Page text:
The catch is that they are usually willing to do it as a loan, which will convert to equity in the company if the loan is not paid back in time and in full, as well as on the basis of a return in the twenty to thirty percent range.
Although it may sound simple, there are nuances to convertible loan funding in the form of set valuation caps and discount rates. A valuation cap is a predetermined company value at which the investor’s investment will convert to in the future, meaning that if a new investor comes along, the original convertible loan investor can convert at his pre-set valuation cap rather than the new investment cap set by that new investor.
What this basically means is that the original investor secures his shareholding at this next round of funding at a lower price than the new investor, allowing the original investor a bigger bite at the shareholding pie.
The right legal approach would be to focus on what the founders are getting out of the deal. Usually, it is much more than just an injection of cash and your company could benefit from seasoned investors and advisors for your board, as well as a vast network for your venture.
However, in times of uncertainty such as those created by the Covid-19 pandemic (and this goes for any other rogue crisis, down market or recession), founders may need to think more strategically and possibly approach riskier investment opportunities to ensure its survival.
If the route of debt funding is traversed, investors can be motivated to come onboard with a secured investment and guaranteed interest return, but no equity, whereas bridge funding can provide immediate relief to the founder team, but at a cost of higher interest rates and a conversion mechanism aimed at greatly benefiting the investor for the risk taken.
If you, however, end up choosing the route of equity funding, it may be best to negotiate an adjustment mechanism that uses a discounted cash flow valuation now and determines the actual value of the company in the future.
If expectations are exceeded the valuation is adjusted upwards, and downwards if expectations are not met. If you are a founder, you obviously only suggest this if you believe that the valuation currently applied is below the value of the company in normal circumstances.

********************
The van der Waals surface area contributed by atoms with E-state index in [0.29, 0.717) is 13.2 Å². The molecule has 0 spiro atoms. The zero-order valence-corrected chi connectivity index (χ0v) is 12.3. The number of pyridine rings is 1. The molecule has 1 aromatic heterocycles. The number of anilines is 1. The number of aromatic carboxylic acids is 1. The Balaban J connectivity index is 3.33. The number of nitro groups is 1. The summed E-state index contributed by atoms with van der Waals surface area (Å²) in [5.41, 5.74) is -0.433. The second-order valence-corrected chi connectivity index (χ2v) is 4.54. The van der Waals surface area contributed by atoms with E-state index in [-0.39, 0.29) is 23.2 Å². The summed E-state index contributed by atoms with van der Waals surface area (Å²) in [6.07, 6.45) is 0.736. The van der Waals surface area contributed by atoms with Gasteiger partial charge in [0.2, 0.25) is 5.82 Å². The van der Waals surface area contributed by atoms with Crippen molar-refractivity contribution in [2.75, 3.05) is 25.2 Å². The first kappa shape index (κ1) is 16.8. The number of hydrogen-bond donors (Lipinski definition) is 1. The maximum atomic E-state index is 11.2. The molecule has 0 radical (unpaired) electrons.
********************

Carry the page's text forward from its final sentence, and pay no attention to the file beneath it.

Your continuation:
This has the effect that, if the founder team is successful in steering the company through the uncertain times ahead and outperforms the forecast revenue figures (or the valuation at which funding is raised in the future), there is an adjustment in the valuation applied in the current funding round.
This mitigates the investor’s downside risk, but also rewards the founder team with less severe dilution if the risk ends up not materialising. It is, however, quite obviously a double-edged sword, as the investor will be able to get even more shares if the company performs worse than expected.
For this reason, there can be a floor (minimum valuation) and ceiling (maximum valuation) that limits the effect of the adjustment. You are effectively kicking the valuation can down the road, but if structured realistically and accurately, this mechanism can bring about quite a balanced position.
It is therefore important that founders raising capital in an unstable economic climate realise that the macro risk of the economic situation will likely be ‘priced in’ when the funding terms are determined. What that means practically, is that founders are more likely to secure investments on more investor-friendly terms in times like these.
It can be reasonable in the circumstances, as the investment world always aims to award risk with reward and investors who are investing in uncertain times do indeed take risk that needs to be rewarded.
But be careful not to commit to unfavourable funding terms based on a temporary ‘Black Swan event’ and then having to live with terms that frustrate your ability to derive value from your development efforts.
This means that if your company does not require funding right now to, for example, pivot your business to pursue time sensitive opportunities, it may be best to wait for the current storm to pass before pushing your boat out into fundraising waters.
Jacques Stemmet, Associate at Dommisse Attorneys is the author of this article with contribution from Director SG Laubscher
Featured image: Cytonn Photography via Unsplash